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C3-Dependent Intracellular Killing in Innate Immunity and Bacterial Pathogenesis

Raffatellu, Manuela; Nizet, Victor
University of California - San Diego
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SUMMARYBacterial infections remain a leading cause of morbidity and mortality worldwide and a critical public health issuedue to increasing antibiotic resistance and limited vaccines. Many of the most consequential bacterial infectionsoriginate at mucosal surfaces, such as the gut, respiratory tract or skin, then disseminate to other tissues via thebloodstream. Two preeminent human pathogens causing both mucosal and invasive diseases are Gram-negative Salmonella enterica (e.g., serovar Typhimurium, STm) and Gram-positive group A Streptococcus(GAS). Pivotal to innate host defense against bloodstream infection is the function of complement systemproteins and their activation cascades, especially opsonization by C3, coupled with the bactericidal activity ofphagocytic cells including macrophages (M?) and neutrophils. Pathogenic strains of STm and GAS can subvertphagolysosome function to survive intracellularly in M? ex vivo and in vivo, whereupon the autophagy systememerges as a critical battleground for pathogen survival/killing. This project brings together two highlyexperienced and productive physician-scientist investigators with complementary expertise: Gram-negativebacterial pathogenesis, mucosal immunity and gnotobiotic mouse models (MPI, M. Raffatellu) coupled to Gram-positive bacterial pathogenesis, innate immunity, and bacterial-phagocyte interactions (MPI, V. Nizet). Togetherwe have recently discovered a novel, essential intracellular function of C3: targeting of bacteria to the autophagysystem for killing in M? ? a discovery that may challenge conclusions of countless studies of M?-bacterialinteractions performed in the absence of active serum. Further, we have discovered that the STm serine proteasePgtE, the GAS serine protease SpyCEP, and the GAS cysteine protease SpeB allow the respective pathogensto inactivate C3 and to replicate intracellularly in M?. Our central hypothesis is that intracellular C3-dependentautophagy is critical to host innate defense, and that the ability of invasive pathogens such as STm and GAS tocounteract this process substantially increases their disease-causing potential. Recent data also indicate themicrobiome plays an essential role in skin and mucosal complement production, which may represent anothercrucial factor by which commensal microbes affect invasive bacterial infection risk. Here we propose to continueto investigate the role of intracellular C3 during infection, to understand the ramifications of this new principle ofinnate immunity on host-pathogen interactions and the outcome of two of the most important human infectiousdiseases. Our approaches are likely to reveal new virulence genes and host immune pathways that will connectmechanisms, resolve longstanding knowledge gaps, and lead to new avenues of investigation of broad relevanceto bacterial pathogenesis including potential novel therapeutic targets and leads.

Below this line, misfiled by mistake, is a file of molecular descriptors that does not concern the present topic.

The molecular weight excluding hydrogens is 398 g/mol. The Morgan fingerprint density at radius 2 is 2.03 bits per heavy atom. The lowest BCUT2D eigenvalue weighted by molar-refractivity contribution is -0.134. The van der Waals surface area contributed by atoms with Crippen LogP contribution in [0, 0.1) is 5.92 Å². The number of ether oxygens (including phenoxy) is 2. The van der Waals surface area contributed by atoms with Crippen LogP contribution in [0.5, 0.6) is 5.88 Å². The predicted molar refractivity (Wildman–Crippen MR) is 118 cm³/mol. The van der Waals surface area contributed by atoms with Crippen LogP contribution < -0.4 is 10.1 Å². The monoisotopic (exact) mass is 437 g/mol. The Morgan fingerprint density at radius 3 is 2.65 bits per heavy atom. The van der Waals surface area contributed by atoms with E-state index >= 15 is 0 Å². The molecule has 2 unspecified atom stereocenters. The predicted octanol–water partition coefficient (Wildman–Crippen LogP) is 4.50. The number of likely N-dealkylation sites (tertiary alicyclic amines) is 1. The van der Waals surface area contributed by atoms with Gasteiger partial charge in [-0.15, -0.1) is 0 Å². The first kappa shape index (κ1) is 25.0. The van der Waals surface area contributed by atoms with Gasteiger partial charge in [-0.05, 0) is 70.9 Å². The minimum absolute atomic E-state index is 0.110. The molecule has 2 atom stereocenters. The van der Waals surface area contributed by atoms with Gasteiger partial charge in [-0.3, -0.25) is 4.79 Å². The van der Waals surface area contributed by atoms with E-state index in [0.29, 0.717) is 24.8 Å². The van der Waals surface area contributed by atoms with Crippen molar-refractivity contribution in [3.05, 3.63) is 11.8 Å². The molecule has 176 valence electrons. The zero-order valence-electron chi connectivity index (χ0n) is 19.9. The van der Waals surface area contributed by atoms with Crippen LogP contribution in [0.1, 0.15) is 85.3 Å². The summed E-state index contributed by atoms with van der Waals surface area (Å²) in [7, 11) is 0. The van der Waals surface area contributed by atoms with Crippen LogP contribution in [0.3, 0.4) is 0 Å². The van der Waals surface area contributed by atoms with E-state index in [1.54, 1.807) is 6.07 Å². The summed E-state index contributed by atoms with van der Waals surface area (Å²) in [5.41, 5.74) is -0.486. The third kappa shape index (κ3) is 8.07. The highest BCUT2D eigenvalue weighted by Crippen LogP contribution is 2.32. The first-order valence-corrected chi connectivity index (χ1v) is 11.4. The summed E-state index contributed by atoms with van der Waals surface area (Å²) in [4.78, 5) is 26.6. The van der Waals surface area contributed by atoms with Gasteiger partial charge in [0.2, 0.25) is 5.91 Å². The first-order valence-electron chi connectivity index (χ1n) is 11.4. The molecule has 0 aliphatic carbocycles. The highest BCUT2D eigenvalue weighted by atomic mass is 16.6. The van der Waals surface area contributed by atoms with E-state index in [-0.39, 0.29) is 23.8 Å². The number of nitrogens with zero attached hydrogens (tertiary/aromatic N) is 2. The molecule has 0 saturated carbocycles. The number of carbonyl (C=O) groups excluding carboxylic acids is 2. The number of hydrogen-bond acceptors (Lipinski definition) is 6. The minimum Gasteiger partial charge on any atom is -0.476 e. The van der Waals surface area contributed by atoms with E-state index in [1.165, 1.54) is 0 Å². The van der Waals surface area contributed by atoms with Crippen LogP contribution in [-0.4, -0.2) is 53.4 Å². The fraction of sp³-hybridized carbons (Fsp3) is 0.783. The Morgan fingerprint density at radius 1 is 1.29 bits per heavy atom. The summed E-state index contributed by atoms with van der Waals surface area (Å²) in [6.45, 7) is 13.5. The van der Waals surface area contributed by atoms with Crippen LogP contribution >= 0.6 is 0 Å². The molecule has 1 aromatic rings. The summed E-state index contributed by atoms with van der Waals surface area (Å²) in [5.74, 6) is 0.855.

Funding Source
Nat'l. Inst. of Allergy and Infectious Diseases
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Bacterial Pathogens